Allyson Felix speaks on her hopes for the legacy of her namesake track field

“I hope it’s a place where people come and they get to train and run and where excellence happens and people pursue greatness. But I also hope that it’s much bigger than that,” Felix said.

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Despite competing in 5 Olympic Games, earning Olympic 11 medals, and becoming the most decorated track athlete in U.S. history – USC’s plan to rename its track field in her honor still came as a shock to Allyson Felix.

In an interview with Annenberg Media and the Daily Trojan Monday, Felix said that she hopes the field is a place where athletes, especially athletes of color and women whom she has advocated for, can succeed and feel like they belong at USC.

“I hope it’s a place where people come and they get to train and run and where excellence happens and people pursue greatness. But I also hope that it’s much bigger than that,” Felix said. “I hope that there’s an understanding of my origin story and pushing for change and being an advocate for women. And I hope that the next generation [of athletes] just goes from there and continues to take it and grow and just reach for the stars.”

While most buildings and monuments around campus are named for USC founders and donors, Felix earned this honor through her athletic excellence and advocacy work. Felix notably refused to renegotiate her contract with Nike when they planned to cut her contract by 70% after she gave birth to her daughter. Felix has since signed with Athleta, started her own brand Saysh and continues to advocate for female athletes. While her initial fight for maternal protections was a long, hard slog, Felix has no plans to give up any time soon.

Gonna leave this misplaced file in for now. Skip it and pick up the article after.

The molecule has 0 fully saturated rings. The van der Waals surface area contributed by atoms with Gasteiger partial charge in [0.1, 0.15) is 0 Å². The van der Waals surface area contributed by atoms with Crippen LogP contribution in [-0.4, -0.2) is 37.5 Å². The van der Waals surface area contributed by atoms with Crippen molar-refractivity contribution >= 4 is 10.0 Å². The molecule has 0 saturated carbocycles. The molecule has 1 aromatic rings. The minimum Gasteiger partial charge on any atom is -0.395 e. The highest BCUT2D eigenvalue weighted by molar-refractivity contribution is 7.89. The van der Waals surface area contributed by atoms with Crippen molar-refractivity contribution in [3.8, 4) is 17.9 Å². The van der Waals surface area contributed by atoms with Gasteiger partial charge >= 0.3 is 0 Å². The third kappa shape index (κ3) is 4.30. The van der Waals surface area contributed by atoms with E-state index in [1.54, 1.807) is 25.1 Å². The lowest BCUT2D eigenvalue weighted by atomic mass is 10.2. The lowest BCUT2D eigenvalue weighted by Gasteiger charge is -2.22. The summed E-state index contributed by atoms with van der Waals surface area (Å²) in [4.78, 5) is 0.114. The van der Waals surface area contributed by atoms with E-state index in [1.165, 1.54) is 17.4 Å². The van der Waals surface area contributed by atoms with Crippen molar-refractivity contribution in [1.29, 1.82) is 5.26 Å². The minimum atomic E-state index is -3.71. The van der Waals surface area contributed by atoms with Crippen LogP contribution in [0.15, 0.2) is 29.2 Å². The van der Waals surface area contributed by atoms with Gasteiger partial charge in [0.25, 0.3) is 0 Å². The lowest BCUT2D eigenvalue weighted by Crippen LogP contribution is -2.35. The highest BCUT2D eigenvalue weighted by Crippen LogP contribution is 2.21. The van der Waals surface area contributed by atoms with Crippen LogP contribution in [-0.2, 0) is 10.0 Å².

“I think going down that path has just show[n] me how much more work there is to do, and so now I’ve really shifted my attention to child care and the need for that,” Felix said. “But just wanting to expand on that – my dream is for that to just be the standard, where you don’t even think twice about it. So, just finding different ways to advocate for women and to make things easier so they don’t have to make these very tough decisions.”

The track field is the latest USC structure to be stripped of its controversial name, following the renaming of what is now the Dr. Joseph Medicine Crow Center for International and Public Affairs last year. Though other controversial monuments still stand on campus, Felix said she feels happy and thankful that USC is renaming the on-campus monuments so that “history doesn’t repeat itself.”

“When I had the conversation with President Folt, I think the thing that really stuck out to me was that USC is going through this process of renaming these buildings that need to be renamed,” Felix said. “And obviously it’s an honor, but to me, it’s really more. I feel grateful that we’re thinking about … the ideals that we’re wanting students to look to, that’s a part of the process as well.”

Growing up in Los Angeles and having family members that attended USC, Felix remained conscious of the university’s legacy years before she herself became a Trojan. Now that USC is facing the history behind its campus’s controversial namesakes, she expressed excitement for the university’s bright future and the legacy of Allyson Felix Field.

As for the athletes that will make use of it, Felix encouraged them to shoot for greatness not just on the field, but off of it.

“Obviously, student athletes are at the school to get a great education and also to fulfill their potential in sports. But I think that what we’re seeing right now for athletes is that we’re interested in what they have to say and what they think on other things as well,” Felix said. “And so I hope that they feel empowered, that their opinions matter on a vast array of things, and that they can weigh in and also understand the weight of their platform as well.”